“If this bill existed, it would mean that both my children and I would be separated from my husband. How can you accept people as refugees [give them temporary status] but not accept their families?” Abdo asked. 

Will the Bill Effectively Tackle Modern Slavery?

At the heart of the debates around the Bill is also the question of modern slavery. During her speech, Home Secretary Priti Patel spoke of the deaths of 39 Vietnamese people found in a trailer in Essex at the hands of human traffickers and the “moral duty” to “stop this vile trade” as the drivers of the Bill.  

Asylum Welcome Policy and Advocacy Coordinator Hari Reed said that the organisation agrees that modern slavery is a crucial issue that needs to be tackled but does not believe that the bill is going to “tackle it in any way”. 

“The government is treating smuggling as the cause of the problems with the asylum system when in fact it is the consequence. Smugglers are filling in the gap in international legislations,” Reed emphasised. “If there are safe and legal ways for refugees to get to where they need, there would be no need for smugglers.”

Abdo said that the Bill will discourage refugees from coming to the UK, but it will simply compel them to go elsewhere without deterring the activities of smugglers and traffickers. “Refugees will not stop. They will go to Europe – France or Germany. But the Bill is not going to stop smugglers. Whatever the sum is, I will pay to be safe.”

Former Prime Minister Theresa May has also voiced opposition against the creation of offshore asylum centres, saying that it “wouldn’t automatically remove the business model of the criminal gangs”, as smugglers would be “waiting for those who are rejected by the centre, and they’d still move those people across the Mediterranean.” May also believes that the Bill could potentially even increase “people being picked up and being taken into slavery”.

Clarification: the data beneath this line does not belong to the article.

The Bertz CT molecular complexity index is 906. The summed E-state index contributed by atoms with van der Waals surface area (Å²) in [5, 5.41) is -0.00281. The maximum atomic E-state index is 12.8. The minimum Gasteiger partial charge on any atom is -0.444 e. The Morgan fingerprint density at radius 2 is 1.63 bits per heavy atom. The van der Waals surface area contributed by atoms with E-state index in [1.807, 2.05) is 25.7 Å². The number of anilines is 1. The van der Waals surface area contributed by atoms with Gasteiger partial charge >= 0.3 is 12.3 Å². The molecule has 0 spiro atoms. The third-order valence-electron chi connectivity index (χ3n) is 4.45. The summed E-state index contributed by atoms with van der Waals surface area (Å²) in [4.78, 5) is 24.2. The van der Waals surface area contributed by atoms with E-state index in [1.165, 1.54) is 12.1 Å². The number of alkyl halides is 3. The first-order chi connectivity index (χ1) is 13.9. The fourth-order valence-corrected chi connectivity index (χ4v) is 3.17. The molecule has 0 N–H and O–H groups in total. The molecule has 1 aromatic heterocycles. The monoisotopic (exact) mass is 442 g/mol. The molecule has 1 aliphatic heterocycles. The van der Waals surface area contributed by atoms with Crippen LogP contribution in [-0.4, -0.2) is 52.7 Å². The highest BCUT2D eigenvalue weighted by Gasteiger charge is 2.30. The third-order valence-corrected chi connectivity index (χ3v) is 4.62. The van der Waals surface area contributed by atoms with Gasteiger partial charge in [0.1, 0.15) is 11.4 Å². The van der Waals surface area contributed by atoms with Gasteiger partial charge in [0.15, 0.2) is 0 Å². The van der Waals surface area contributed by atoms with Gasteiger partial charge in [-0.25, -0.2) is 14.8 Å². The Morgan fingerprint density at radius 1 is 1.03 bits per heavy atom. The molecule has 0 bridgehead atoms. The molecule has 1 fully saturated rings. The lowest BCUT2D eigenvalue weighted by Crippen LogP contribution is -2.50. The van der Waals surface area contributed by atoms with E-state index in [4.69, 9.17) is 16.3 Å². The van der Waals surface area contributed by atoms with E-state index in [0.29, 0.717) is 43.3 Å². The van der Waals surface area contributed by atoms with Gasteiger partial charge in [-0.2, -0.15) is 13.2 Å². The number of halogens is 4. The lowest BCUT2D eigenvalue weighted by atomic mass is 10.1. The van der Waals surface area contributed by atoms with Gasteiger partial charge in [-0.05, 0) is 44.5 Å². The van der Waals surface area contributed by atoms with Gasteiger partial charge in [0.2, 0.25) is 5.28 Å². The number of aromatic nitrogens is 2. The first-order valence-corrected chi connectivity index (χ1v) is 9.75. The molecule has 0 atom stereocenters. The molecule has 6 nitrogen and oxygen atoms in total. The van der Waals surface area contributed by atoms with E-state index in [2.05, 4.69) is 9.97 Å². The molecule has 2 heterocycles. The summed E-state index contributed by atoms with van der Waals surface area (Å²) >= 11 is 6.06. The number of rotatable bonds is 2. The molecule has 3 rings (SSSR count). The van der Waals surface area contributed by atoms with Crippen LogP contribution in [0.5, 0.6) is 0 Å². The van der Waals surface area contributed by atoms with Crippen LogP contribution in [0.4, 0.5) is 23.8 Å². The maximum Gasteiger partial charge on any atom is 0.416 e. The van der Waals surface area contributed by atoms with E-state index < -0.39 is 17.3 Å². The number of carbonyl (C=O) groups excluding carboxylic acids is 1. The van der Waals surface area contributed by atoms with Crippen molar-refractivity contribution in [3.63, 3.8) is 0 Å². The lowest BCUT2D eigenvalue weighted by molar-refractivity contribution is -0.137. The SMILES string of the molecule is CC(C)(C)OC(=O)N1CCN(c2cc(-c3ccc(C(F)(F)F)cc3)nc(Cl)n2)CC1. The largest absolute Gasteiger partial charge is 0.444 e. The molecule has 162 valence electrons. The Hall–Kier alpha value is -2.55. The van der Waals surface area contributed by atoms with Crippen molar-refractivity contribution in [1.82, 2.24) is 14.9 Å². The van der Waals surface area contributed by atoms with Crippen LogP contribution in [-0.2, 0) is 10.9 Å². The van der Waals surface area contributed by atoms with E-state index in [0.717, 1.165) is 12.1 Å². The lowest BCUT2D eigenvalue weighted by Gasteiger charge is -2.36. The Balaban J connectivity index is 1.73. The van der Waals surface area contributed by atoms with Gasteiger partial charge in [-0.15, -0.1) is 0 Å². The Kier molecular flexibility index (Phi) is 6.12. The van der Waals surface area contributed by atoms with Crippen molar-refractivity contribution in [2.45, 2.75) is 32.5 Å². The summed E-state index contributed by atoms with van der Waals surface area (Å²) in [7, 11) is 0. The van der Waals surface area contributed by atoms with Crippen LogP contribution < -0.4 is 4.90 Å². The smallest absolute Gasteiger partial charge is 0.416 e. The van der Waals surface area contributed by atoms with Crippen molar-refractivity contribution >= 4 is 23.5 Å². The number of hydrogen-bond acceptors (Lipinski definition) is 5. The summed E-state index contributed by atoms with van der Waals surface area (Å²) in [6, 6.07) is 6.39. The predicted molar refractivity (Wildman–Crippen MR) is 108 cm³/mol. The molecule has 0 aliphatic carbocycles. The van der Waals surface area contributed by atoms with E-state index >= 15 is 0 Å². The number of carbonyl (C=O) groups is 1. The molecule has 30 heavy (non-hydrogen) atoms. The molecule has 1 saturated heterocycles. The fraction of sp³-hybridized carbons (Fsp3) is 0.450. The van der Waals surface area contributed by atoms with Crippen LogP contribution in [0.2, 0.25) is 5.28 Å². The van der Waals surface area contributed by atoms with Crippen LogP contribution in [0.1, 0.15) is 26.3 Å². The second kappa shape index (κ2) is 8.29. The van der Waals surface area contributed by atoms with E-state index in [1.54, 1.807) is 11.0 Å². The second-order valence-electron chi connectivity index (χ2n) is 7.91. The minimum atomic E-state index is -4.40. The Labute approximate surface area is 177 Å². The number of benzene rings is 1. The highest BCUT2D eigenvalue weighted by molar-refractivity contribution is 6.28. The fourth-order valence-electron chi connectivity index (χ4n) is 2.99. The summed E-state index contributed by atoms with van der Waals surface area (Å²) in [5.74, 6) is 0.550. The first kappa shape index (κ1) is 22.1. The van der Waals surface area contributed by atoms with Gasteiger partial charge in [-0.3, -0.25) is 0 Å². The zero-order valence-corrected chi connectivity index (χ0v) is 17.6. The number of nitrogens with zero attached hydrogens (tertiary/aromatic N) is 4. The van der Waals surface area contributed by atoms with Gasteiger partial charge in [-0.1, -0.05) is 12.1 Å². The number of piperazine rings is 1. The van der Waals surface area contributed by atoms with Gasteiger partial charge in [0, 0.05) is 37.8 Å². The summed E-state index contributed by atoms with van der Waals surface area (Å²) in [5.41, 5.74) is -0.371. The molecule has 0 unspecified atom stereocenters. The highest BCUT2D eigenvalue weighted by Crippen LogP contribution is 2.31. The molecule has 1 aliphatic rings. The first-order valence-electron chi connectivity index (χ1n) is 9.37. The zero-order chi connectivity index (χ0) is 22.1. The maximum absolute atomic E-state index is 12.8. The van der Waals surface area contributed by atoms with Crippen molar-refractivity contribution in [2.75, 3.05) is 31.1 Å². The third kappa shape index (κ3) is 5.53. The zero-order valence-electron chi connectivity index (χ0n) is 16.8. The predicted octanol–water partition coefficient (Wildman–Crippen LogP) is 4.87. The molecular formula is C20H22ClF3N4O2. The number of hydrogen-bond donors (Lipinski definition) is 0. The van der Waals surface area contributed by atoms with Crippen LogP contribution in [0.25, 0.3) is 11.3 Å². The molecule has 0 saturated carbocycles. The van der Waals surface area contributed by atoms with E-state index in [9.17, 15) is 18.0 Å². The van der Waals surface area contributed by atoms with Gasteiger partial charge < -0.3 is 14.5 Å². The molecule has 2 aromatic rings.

The UNHCR has argued that the Bill “unfairly punish[es] many refugees” in violation of the terms and spirit of the Refugee Convention. The Refugee Council, a UK national charity providing services for refugees and asylum seekers, has also called the Bill an “anti-refugee bill”

“Since we arrived in this country, every day new bills are being passed. We do not feel safe,” Abdo expressed her sense of insecurity. “It affects me emotionally. Every time [the government] applies something new, it is stressful to us.”

“What are we gaining from this Bill? We will only lose valuable people in our community,” Reed questioned and adding, “We don’t see this as progressing our asylum law at all.” 

Each of the clauses of the Bill will next be scrutinised by the House of Commons Public Bill Committee, scheduled to meet on 21st September. Members of the public with expertise, experience, or a special interest in the Bill would be able to submit their views for the committee’s consideration in oral form or in written form to [email protected]. Further information can be found here.

Image: Asylum Welcome